As you can probably tell, I’m a book hopper. I can’t seem to stick with one non-fiction book from beginning to end, but skip from one to the next…and so on. So, instead of a book of the day or week, I have a “Book of the Moment”.
This book arrived yesterday and I’m already impressed. One of the many nice features is that it uses movies as teaching points…four movies to be exact. Going through each of the movies, it breaks down the various components of developing a good story.
It starts with character, which is where most writing books begin because ALL stories are made up of characters. Creating characters is not just about making inanimate objects breathe, it’s about making them live. As authors we want to develop characters who revisit readers minds long after they’ve closed the book and moved onto another one.
For some annoyingly talented authors, these sort of characters seem to flow easily from their fingertips – leaving the rest of us shuffling through our spreadsheets, character charts, and how-two books trying to discover the secret.
What are some things we can do as writers to take our black and white print and transform it into a myriad of three dimensional colors that evolves into a magnificent character? I don’t have all the answers, but here are a few things I’ve learned from Break Into Fiction by Mary Buckham and Dianna Love:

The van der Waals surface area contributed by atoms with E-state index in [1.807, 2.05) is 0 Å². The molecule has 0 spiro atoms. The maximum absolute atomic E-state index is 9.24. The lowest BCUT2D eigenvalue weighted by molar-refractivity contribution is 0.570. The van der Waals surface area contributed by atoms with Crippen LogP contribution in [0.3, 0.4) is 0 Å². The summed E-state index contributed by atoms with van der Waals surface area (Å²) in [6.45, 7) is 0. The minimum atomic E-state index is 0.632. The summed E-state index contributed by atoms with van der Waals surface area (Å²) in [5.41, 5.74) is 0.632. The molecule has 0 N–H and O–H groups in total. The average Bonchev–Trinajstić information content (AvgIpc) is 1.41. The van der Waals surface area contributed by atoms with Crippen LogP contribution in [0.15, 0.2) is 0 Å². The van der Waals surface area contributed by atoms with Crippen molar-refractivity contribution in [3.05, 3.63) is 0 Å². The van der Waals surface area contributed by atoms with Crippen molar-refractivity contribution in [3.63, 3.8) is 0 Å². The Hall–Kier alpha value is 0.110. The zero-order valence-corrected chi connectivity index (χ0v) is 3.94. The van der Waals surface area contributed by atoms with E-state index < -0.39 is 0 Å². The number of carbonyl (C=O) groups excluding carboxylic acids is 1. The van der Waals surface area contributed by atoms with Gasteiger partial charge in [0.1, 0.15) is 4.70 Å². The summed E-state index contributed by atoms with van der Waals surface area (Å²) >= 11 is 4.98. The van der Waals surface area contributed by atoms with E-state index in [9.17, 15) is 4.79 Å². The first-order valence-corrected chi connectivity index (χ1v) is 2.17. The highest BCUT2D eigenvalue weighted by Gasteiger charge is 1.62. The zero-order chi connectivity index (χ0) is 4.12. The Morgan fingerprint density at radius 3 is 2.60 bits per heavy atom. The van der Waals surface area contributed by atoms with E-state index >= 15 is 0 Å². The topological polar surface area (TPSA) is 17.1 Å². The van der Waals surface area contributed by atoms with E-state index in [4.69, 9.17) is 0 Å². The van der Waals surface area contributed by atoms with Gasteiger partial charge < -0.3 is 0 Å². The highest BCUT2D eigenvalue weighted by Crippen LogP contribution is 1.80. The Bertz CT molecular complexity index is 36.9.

1. What are the other characters saying about your main character? – sometimes the best way to ‘get to know’ your protagonist is through the eyes of someone else. How does a secondary character see your protagonist? how does the antagonist see him/her?
2. Walk two miles in your characters shoes – Get inside his/her head and learn their thought patterns and emotional responses. How would your protagonist be different than you? How is she different than your antagonist? If they both respond to anger, sadness, love, passion the same way, then they are not two different characters. I’ve had to learn this the hard way. If I have a difficult time deciding who is saying what in a dialogue, then I’ve not made my voices (and perhaps personalities) distinct enough.
3. EVERY character has flaws. Hey, even Superman had kriptonite, plus some character traits can be both good and bad. An obsessive personality can be very well organized, thoughtful, dependable…etc, but push that same personality to another extreme and you can see someone who is rigid, critical, and demanding.
4. Backstory – the story you don’t necessarily tell- Every character you write should have a backstory…the what happened before you started your novel. Family history, past, schooling, former relationships, etc. All of the things that make your character who he is…just as your past influences you. In your novel, the backstory may play a significant role in your novel. In my WIP, my backstory is one of the main reasons why my protagonist is having so much trouble. Does the total backstory ever come out in the novel? Probably not, but bits and pieces do. THere are things about my protagonist’s past readers will never know, but it influences her as a character and therefore it is important.
Here are just a few tips to get you thinking colorful character thoughts. I think I’m going to stick with this book for a while…short chapters for a busy mom = possible hook 😉

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